The EFI or electronic fuel injection system on most modern cars comes with several vital sensors that can affect how the engine runs if they are not working right. The sensors and the engine management computer have to work together to tune the fuel/air mix properly, so if even one part is not working, the entire system can malfunction.
ECU and Sensor Intergration
All fuel-injected engines need to have a system that controls the fuel and air mix going into the engine. The electronic control unit or ECU is the brain that holds all the fuel maps and calculates the required mix based on the sensors in the system.
EFI (electronic fuel injection) systems rely heavily on the sensors' information, so if they are not communicating correctly with the ECU, the entire system can fail to operate correctly. Some of the most common failure points include the O2 (oxygen) sensors in the exhaust, the MAP (manifold absolute pressure) sensor in the manifold the TPS (throttle position) sensor on the throttle body.
The O2 sensors are located in the exhaust system just downstream from the manifolds. The role these sensors play in the EFI system is to report the percentage of oxygen in the gases coming out of the engine.
These numbers are used to calculate the fuel/air ratio that is going into the engine. The air and exhaust gases can let the ECU know if the system is burning fuel efficiently or if the EFI is running too rich or too lean. A bad O2 sensor can have a significant effect on the car's driveability and should be replaced.
MAP and TPS Sensors
The manifold absolute pressure sensor reads the vacuum inside the intake manifold and tells the ECU how much load is on the engine. As the load increases, the MAP sensor can report vacuum conditions that tell the ECU the engine needs more fuel and air so the EFI fuel map can be adjusted, and the engine will produce more power.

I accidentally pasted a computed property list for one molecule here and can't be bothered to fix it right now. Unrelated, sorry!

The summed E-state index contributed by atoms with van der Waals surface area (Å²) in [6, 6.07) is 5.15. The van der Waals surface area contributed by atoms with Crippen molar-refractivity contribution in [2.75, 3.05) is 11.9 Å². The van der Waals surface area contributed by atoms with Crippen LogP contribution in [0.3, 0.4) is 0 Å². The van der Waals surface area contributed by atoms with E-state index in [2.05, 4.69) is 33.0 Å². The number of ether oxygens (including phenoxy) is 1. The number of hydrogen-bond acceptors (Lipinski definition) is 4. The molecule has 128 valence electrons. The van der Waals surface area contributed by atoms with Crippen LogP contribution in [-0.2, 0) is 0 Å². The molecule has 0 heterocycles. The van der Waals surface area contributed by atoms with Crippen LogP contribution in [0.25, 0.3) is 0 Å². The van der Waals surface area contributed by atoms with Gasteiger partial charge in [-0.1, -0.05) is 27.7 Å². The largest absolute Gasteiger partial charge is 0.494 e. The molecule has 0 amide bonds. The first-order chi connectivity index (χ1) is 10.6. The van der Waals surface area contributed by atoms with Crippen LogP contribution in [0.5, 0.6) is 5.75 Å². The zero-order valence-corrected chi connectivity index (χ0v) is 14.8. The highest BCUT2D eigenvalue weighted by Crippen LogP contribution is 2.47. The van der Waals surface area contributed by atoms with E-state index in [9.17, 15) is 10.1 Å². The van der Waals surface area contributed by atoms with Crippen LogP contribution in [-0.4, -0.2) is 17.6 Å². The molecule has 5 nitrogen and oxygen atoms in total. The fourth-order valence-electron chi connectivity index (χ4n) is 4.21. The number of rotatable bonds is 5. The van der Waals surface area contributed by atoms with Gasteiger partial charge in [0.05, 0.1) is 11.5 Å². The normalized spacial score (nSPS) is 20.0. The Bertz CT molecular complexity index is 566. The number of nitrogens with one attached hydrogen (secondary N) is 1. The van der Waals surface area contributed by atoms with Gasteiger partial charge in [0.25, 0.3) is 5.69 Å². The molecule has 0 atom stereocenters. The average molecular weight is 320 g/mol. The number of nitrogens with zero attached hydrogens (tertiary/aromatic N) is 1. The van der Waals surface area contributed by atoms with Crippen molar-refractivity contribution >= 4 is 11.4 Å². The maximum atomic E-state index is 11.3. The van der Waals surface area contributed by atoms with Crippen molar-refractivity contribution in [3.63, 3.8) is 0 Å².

Simultaneously, the throttle position sensor or TPS is telling the ECU how much air is coming in through the throttle body so that EFI can adjust the fuel at the injectors to create the perfect mix of air and fuel inside the engine. If the sensors are off even a little, the engine efficiency will drop, and the engine will often not run properly.
In most cases, they are not repairs you can make at home because the reading and adjustments to the EFI require special software and a computer system that can decipher the codes. Taking your car to a repair shop with the equipment for these repairs is the best solution and can save a lot of time trying to determine what part of the system is failing.
Contact a local auto parts store or a mechanic if you have more questions about electronic fuel injection systems.